Thursday, March 15, 2012

Clay soil

Clay soils are a problem for a number of reasons. Many garden plants cannot tolerate heavy clay soils. The particles of clay are so fine that the roots of plants cannot penetrate the spaces between them. This fine nature of clay also means that there is little aeration in the soil, thus little oxygen for plant roots and soil-dwelling animals such as earthworms. Fewer animals means less soil turnover and poorer oxygenation which exaccerbates the problem.

Is there anything good about clay soils? They are full of nutrients, but the plants can’t access them. It is possible to treat clay soils and improve the soil quality, freeing up nutrients for plants. Coir and cocoa peat are quite expensive and can be substituted with compost, which can be made at home very cheaply.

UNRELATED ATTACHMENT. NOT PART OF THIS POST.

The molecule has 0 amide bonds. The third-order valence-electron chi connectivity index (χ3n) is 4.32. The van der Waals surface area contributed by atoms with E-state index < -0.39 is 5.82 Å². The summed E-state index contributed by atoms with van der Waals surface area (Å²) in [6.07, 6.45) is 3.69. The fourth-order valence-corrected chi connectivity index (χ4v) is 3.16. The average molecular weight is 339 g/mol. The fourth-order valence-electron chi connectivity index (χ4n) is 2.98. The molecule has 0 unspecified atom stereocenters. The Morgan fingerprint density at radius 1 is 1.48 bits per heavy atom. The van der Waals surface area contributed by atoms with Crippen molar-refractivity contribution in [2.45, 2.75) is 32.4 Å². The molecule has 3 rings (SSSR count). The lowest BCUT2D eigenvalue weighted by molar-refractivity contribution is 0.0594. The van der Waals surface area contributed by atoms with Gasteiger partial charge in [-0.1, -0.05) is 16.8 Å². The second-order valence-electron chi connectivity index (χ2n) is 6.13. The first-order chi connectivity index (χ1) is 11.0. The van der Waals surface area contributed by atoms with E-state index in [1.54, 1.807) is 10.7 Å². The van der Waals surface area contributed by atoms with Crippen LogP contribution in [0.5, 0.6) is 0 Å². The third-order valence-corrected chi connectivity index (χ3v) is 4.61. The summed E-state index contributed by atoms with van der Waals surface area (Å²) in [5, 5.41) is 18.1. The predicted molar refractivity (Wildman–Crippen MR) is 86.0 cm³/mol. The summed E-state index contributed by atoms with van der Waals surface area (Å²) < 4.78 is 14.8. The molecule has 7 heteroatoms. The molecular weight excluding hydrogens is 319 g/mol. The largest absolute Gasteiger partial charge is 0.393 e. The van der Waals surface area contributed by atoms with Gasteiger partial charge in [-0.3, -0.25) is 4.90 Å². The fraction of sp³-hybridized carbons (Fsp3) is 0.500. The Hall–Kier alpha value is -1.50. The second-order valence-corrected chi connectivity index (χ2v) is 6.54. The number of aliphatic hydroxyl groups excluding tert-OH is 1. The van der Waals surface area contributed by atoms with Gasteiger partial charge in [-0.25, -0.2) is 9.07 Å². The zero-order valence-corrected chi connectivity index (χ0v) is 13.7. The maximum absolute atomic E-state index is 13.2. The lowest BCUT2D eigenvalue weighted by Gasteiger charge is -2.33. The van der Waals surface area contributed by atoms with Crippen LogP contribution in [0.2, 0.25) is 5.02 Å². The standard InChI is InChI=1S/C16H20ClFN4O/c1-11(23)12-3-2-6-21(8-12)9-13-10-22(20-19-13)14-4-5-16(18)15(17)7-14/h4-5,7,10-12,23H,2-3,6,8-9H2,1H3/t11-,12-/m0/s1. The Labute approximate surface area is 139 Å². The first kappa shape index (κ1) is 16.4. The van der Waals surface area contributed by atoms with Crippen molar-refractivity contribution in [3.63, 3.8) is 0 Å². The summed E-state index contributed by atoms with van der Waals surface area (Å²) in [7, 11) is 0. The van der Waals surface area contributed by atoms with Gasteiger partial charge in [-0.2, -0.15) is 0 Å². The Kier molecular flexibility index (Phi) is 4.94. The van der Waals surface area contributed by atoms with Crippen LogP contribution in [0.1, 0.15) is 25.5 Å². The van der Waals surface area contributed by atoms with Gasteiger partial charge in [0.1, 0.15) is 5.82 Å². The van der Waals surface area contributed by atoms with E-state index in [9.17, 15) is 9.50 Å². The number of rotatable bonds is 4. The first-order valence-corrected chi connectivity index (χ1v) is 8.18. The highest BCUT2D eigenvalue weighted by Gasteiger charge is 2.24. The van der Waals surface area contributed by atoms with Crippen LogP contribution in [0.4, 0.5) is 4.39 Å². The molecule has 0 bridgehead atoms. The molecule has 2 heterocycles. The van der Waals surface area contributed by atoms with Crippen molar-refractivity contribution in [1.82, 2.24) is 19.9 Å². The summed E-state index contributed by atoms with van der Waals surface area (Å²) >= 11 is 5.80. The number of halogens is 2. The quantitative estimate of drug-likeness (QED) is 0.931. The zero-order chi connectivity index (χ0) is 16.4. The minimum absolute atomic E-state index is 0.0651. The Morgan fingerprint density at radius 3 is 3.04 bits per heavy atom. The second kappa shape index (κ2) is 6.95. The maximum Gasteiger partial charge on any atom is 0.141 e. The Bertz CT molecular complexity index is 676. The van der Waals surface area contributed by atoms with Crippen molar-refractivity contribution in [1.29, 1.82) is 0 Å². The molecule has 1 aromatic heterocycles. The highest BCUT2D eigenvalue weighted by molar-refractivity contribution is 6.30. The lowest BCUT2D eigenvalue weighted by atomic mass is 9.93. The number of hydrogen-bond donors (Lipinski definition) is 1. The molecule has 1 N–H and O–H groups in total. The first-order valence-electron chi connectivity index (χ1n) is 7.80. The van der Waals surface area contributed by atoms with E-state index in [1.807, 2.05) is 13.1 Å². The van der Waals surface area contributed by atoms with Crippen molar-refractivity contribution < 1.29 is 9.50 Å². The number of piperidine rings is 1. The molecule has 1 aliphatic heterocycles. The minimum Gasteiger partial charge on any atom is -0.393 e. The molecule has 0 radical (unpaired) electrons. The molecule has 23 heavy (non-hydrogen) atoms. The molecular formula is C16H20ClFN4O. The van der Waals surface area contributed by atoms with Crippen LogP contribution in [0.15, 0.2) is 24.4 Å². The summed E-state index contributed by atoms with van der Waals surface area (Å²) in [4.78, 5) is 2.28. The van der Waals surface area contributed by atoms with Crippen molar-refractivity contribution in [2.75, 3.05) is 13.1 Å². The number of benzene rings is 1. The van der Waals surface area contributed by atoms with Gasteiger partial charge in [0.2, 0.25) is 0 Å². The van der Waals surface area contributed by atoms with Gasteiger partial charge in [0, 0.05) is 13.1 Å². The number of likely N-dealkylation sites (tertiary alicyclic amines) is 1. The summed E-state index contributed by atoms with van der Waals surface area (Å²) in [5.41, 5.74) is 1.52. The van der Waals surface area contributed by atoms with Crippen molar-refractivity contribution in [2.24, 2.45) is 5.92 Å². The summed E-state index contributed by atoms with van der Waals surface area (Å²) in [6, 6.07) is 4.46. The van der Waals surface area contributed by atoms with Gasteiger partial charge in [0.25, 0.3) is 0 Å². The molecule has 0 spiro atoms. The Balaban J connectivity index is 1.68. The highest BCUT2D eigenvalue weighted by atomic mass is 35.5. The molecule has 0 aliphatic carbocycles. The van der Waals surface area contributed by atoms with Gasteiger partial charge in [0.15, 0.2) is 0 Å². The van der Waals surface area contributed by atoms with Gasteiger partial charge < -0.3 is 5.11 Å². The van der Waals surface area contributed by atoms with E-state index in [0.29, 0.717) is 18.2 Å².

When planting in treated clay soils, make a slight mound in which to grow the plant. Peter demonstrates how clay-intolerant plants such as azaleas and rhododendrons can now thrive in the treated nutrient richsoil. By the time the plant develops roots that are long enough to penetrate below the treated layer, the plant will be big enough to cope with the clay soil.

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